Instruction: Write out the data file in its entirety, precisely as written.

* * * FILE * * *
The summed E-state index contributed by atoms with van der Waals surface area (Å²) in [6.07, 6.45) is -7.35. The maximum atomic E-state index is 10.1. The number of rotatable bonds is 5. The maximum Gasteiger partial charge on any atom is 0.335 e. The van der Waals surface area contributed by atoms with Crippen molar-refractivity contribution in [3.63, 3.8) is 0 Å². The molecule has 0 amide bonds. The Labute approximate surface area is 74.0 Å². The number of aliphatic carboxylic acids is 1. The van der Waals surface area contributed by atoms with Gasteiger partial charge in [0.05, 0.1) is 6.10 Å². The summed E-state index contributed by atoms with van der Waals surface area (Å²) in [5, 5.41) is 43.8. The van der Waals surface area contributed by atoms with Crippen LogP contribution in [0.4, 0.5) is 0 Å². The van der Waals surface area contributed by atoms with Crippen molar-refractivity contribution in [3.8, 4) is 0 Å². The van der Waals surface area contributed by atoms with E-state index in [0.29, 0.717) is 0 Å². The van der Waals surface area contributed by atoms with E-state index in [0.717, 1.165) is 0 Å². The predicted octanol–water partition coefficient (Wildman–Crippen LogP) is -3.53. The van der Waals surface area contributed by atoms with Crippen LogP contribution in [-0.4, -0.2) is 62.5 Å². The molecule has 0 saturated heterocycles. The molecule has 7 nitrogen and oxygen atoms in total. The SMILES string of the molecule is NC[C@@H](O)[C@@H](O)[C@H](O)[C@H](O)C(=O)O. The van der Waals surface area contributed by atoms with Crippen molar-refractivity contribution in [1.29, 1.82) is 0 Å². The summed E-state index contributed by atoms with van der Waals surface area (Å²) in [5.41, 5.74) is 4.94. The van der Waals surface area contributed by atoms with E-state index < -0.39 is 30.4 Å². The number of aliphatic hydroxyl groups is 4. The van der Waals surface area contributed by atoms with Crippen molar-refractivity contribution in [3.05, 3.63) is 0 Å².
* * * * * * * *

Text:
The summed E-state index contributed by atoms with van der Waals surface area (Å²) in [6.07, 6.45) is -7.35. The maximum atomic E-state index is 10.1. The number of rotatable bonds is 5. The maximum Gasteiger partial charge on any atom is 0.335 e. The van der Waals surface area contributed by atoms with Crippen molar-refractivity contribution in [3.63, 3.8) is 0 Å². The molecule has 0 amide bonds. The Labute approximate surface area is 74.0 Å². The number of aliphatic carboxylic acids is 1. The van der Waals surface area contributed by atoms with Gasteiger partial charge in [0.05, 0.1) is 6.10 Å². The summed E-state index contributed by atoms with van der Waals surface area (Å²) in [5, 5.41) is 43.8. The van der Waals surface area contributed by atoms with Crippen LogP contribution in [0.4, 0.5) is 0 Å². The van der Waals surface area contributed by atoms with Crippen molar-refractivity contribution in [3.8, 4) is 0 Å². The van der Waals surface area contributed by atoms with E-state index in [0.29, 0.717) is 0 Å². The van der Waals surface area contributed by atoms with E-state index in [0.717, 1.165) is 0 Å². The predicted octanol–water partition coefficient (Wildman–Crippen LogP) is -3.53. The van der Waals surface area contributed by atoms with Crippen LogP contribution in [-0.4, -0.2) is 62.5 Å². The molecule has 0 saturated heterocycles. The molecule has 7 nitrogen and oxygen atoms in total. The SMILES string of the molecule is NC[C@@H](O)[C@@H](O)[C@H](O)[C@H](O)C(=O)O. The van der Waals surface area contributed by atoms with Crippen molar-refractivity contribution in [1.29, 1.82) is 0 Å². The summed E-state index contributed by atoms with van der Waals surface area (Å²) in [5.41, 5.74) is 4.94. The van der Waals surface area contributed by atoms with E-state index < -0.39 is 30.4 Å². The number of aliphatic hydroxyl groups is 4. The van der Waals surface area contributed by atoms with Crippen molar-refractivity contribution in [3.05, 3.63) is 0 Å².